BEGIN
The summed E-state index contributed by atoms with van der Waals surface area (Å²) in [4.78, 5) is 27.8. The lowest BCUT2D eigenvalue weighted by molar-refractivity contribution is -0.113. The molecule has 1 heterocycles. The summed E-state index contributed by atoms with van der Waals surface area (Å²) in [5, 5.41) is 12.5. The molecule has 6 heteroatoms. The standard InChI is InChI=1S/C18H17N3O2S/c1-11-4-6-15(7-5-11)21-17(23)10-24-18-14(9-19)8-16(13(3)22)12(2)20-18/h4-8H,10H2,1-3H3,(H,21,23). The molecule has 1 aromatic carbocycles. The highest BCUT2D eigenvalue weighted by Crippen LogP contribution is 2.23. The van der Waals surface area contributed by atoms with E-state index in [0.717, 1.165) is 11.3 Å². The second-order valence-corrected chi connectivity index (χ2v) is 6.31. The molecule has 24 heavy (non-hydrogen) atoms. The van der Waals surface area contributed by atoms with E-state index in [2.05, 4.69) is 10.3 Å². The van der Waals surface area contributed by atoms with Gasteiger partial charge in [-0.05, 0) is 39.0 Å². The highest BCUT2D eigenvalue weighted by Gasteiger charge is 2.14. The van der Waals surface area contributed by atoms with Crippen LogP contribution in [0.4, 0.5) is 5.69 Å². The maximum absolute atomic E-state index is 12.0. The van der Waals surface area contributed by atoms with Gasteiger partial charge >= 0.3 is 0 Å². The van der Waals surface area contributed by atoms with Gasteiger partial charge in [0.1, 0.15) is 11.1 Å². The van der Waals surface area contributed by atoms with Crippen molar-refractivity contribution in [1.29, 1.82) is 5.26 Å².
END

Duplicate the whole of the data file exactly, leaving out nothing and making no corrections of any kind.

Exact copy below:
The summed E-state index contributed by atoms with van der Waals surface area (Å²) in [4.78, 5) is 27.8. The lowest BCUT2D eigenvalue weighted by molar-refractivity contribution is -0.113. The molecule has 1 heterocycles. The summed E-state index contributed by atoms with van der Waals surface area (Å²) in [5, 5.41) is 12.5. The molecule has 6 heteroatoms. The standard InChI is InChI=1S/C18H17N3O2S/c1-11-4-6-15(7-5-11)21-17(23)10-24-18-14(9-19)8-16(13(3)22)12(2)20-18/h4-8H,10H2,1-3H3,(H,21,23). The molecule has 1 aromatic carbocycles. The highest BCUT2D eigenvalue weighted by Crippen LogP contribution is 2.23. The van der Waals surface area contributed by atoms with E-state index in [0.717, 1.165) is 11.3 Å². The second-order valence-corrected chi connectivity index (χ2v) is 6.31. The molecule has 24 heavy (non-hydrogen) atoms. The van der Waals surface area contributed by atoms with E-state index in [2.05, 4.69) is 10.3 Å². The van der Waals surface area contributed by atoms with Gasteiger partial charge in [-0.05, 0) is 39.0 Å². The highest BCUT2D eigenvalue weighted by Gasteiger charge is 2.14. The van der Waals surface area contributed by atoms with Crippen LogP contribution in [0.4, 0.5) is 5.69 Å². The maximum absolute atomic E-state index is 12.0. The van der Waals surface area contributed by atoms with Gasteiger partial charge >= 0.3 is 0 Å². The van der Waals surface area contributed by atoms with Gasteiger partial charge in [0.1, 0.15) is 11.1 Å². The van der Waals surface area contributed by atoms with Crippen molar-refractivity contribution in [1.29, 1.82) is 5.26 Å².